The project yielded up to 50 percent reduction in short-term peak distribution loads and an average of 15 percent decrease in overall peak loads over the course of one year. PNNL projects that if all customers were engaged in reducing peak loads at this level, peak electricity prices would drop substantially. Furthermore, about $70 billion worth of new construction for generation, transmission, and distribution systems could be avoided over a 20-year period.
PNNL and IBM also gleaned valuable lessons about adjusting the "throttle" of electricity generating stations to meet fluctuating demands. If those adjustments are made on a continual basis, it results in excessive wear and tear on equipment, as well as wasted fuel.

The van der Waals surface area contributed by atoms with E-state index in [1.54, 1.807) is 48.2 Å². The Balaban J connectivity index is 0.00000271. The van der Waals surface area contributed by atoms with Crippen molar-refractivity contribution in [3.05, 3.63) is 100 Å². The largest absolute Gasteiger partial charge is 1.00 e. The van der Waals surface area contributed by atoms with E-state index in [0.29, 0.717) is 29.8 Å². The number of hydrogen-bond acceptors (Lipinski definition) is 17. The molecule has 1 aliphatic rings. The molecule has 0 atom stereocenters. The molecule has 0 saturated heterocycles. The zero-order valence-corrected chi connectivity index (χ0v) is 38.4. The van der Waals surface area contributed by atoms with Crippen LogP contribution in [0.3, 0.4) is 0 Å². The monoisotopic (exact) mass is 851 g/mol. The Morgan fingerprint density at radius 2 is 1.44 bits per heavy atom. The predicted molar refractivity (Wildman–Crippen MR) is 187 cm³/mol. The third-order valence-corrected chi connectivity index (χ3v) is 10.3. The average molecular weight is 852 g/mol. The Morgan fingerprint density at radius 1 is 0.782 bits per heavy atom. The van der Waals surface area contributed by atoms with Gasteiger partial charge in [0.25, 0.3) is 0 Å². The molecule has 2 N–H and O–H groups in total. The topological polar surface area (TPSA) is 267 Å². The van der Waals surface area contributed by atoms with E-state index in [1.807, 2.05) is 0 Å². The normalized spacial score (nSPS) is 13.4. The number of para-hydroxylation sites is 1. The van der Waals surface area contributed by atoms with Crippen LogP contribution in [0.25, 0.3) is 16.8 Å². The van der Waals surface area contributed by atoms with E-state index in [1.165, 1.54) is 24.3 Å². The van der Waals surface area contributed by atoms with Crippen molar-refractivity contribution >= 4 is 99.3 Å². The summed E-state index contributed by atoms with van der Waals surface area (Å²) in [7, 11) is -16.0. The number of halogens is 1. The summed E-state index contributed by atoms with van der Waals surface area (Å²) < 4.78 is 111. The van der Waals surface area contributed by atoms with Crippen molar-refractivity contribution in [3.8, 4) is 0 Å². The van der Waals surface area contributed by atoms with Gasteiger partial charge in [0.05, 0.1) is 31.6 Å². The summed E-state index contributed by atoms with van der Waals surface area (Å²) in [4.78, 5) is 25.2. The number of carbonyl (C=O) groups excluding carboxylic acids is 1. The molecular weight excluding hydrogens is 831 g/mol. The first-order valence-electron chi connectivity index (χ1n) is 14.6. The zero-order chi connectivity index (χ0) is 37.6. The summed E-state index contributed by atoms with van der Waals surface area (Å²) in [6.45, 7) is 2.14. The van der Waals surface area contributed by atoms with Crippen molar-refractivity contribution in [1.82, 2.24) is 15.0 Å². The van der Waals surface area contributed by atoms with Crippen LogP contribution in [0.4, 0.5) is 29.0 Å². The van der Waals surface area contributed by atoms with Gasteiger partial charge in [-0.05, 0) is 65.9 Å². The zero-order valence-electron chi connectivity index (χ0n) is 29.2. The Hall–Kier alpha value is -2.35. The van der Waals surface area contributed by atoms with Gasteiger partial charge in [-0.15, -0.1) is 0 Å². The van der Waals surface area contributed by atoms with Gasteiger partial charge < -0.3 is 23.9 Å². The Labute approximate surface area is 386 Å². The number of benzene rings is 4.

"By setting a limit on demand by purchasing power every five minutes, we found we were able eliminate these fluctuations completely at times," says Pratt. "This is especially important as the U.S. continues to incorporate large amounts of wind resources. Then, we are not only managing changing customer demand but also fluctuating wind resources. Managing the grid is becoming increasingly complex as we add renewables, and smart-grid approaches like this will really help."
Since project completion, energy-use management programs modeled after the Olympic Peninsula Project are being considered for implementation both across the United States and abroad, Pratt says. Meanwhile, IBM is drawing on the results from the project to advise the Obama administration on incorporating smart utility grids into future infrastructure projects that are under consideration.